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Wednesday, August 14, 2019

Unpopular Opinion: Closing Wildlife Waystation Is the Right Thing to Do

My mother used to tell me, "If you don't have anything nice to say, don't say anything at all."

I took that to heart. (I wish she had.)

So, I try not to embark on smear campaigns when a person, place, or experience doesn't meet my expectations. If I write about it at all, it's about my feelings.

But I try to give the benefit of the doubt most of the time—that intentions are pure, that people are doing the best they can.



However, I've been tight-lipped long enough when it comes to Wildlife Waystation, the animal rescue/sanctuary in Angeles National Forest that just announced its abrupt closure and surrender of permits.



When I visited back in 2017, my heart ached for those big cats.



Their fenced-in enclosures weren't big enough and didn't provide enough hiding spaces.



Exposed to the heat and sun, all they could do was sleep.



And the ones who were awake seemed agitated.



Wildlife Waystation had been around since 1976—and its heart was bigger than its wallet.



It couldn't turn down an animal that needed rescue—but it just didn't have the facilities to properly protect and shelter them, especially not from the flames of the Sand Fire and the Creek Fire, both of which besieged the sanctuary and literally put these critters in the line of fire without proper permanent backup generators.



It had a team of passionate, hardworking volunteers—but the task was really insurmountable.



I know that there are people who will defend Wildlife Waystation to the hilt, but the best thing for these animals is for this organization to dissolve and for the California Department of Fish and Wildlife to relocate them.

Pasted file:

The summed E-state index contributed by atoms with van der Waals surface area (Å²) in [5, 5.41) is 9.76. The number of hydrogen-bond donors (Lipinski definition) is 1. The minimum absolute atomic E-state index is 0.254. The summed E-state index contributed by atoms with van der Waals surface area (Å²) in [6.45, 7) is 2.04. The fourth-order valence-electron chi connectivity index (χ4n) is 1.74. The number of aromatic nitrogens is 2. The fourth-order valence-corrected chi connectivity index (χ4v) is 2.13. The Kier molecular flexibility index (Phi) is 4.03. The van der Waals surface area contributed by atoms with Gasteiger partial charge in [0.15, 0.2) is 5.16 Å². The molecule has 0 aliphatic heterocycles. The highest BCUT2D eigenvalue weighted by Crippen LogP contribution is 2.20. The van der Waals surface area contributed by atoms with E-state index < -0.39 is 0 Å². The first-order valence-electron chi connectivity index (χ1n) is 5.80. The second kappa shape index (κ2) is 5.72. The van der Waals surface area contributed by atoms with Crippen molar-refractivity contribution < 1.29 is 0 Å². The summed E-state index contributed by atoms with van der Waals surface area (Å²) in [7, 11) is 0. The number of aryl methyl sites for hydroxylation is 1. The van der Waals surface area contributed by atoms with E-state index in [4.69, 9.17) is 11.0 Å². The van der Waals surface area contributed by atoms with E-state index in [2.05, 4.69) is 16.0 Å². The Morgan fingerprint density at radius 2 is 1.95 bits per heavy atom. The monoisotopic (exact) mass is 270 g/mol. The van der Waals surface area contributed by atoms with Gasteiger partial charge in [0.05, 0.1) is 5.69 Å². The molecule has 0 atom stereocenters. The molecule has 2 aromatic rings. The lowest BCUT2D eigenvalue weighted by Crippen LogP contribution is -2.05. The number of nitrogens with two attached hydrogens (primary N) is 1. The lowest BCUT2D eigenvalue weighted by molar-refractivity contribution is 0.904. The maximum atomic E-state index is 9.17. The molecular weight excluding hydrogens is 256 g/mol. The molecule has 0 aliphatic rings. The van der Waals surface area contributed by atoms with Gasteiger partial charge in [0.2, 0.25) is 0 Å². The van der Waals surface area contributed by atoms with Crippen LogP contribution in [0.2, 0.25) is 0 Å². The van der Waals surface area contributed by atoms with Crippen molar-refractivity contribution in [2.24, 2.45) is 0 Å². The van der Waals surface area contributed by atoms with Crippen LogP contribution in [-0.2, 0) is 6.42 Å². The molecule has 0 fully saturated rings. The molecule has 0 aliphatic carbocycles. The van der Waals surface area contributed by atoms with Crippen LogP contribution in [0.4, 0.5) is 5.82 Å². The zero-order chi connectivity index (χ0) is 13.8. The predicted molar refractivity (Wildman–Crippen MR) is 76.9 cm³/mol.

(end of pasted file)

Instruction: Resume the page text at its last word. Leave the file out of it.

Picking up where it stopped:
Maybe The Gentle Barn can take some of the farm animals, like the llamas, sheep, and goats. There's plenty of space to roam there—and tons of love and gentleness.



Maybe Lions, Tigers, and Bears can take the big cats and bears. Their enclosures are huge and the animals there seem plenty stimulated and enriched.



There are better homes out there for these animals (of which there are hundreds).



I think Wildlife Waystation founder Martine Colette knew that when she retired earlier this year. She'd already said that they were at the end of their rope—back in 2011, when it was reported to be in "dire financial state."



She'd had to close Wildlife Waystation to the public a decade before that because the enclosures weren't secure enough to allow public access. After that, you could only visit if you volunteered or bought a high-priced ticket to a special event.

I managed to get in two years ago, on one of the few tours that had been offered in my 8 years in LA—a tour that required me to become a supporting member of Wildlife Waystation.

When I took the tour, I noticed what a ghost town the sanctuary seemed to be. Where were all the volunteers and support staff?

It turns out a large swath of them had been let go in 2016.

Wildlife Waystation hasn't been in compliance with regulations in a long time. It's not allowed to breed its animals—but when cubs are born onsite, it just says "Oops!"

There's a lot of stuff that's happened with Wildlife Waystation that should've raised suspicions long ago. In my research for this essay, I came across another blog post that's been chronicling some of the dodgy activity since at least 2012, based on newspaper clippings and public records. It's worth a read.

We may never know what happens to the majority of those animals currently housed in Little Tujunga Canyon. If any are sick, they'll likely be euthanized.

Then again, they might've been euthanized years ago, if Wildlife Waystation hadn't taken them in.

No one can say that Wildlife Waystation didn't help any animals. But it didn't give them the help that they deserve.

Related Posts:

In Captivity
Photo Essay: On a Short Leash

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